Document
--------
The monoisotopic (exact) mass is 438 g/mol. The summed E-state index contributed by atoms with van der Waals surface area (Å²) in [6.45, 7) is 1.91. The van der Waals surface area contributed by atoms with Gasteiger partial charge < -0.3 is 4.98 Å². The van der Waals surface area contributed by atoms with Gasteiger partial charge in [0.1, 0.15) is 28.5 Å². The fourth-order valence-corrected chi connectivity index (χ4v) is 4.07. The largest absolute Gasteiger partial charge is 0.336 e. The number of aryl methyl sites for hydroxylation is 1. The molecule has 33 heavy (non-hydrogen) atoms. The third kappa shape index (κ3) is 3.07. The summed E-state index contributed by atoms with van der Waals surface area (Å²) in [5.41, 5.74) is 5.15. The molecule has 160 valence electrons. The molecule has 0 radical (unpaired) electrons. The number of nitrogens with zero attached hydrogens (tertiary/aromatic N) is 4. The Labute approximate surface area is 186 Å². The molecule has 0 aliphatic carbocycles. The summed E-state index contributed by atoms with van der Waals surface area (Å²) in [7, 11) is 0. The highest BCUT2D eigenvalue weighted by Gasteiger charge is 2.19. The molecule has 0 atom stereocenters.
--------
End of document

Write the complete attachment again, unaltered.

The monoisotopic (exact) mass is 438 g/mol. The summed E-state index contributed by atoms with van der Waals surface area (Å²) in [6.45, 7) is 1.91. The van der Waals surface area contributed by atoms with Gasteiger partial charge < -0.3 is 4.98 Å². The van der Waals surface area contributed by atoms with Gasteiger partial charge in [0.1, 0.15) is 28.5 Å². The fourth-order valence-corrected chi connectivity index (χ4v) is 4.07. The largest absolute Gasteiger partial charge is 0.336 e. The number of aryl methyl sites for hydroxylation is 1. The molecule has 33 heavy (non-hydrogen) atoms. The third kappa shape index (κ3) is 3.07. The summed E-state index contributed by atoms with van der Waals surface area (Å²) in [5.41, 5.74) is 5.15. The molecule has 160 valence electrons. The molecule has 0 radical (unpaired) electrons. The number of nitrogens with zero attached hydrogens (tertiary/aromatic N) is 4. The Labute approximate surface area is 186 Å². The molecule has 0 aliphatic carbocycles. The summed E-state index contributed by atoms with van der Waals surface area (Å²) in [7, 11) is 0. The highest BCUT2D eigenvalue weighted by Gasteiger charge is 2.19. The molecule has 0 atom stereocenters.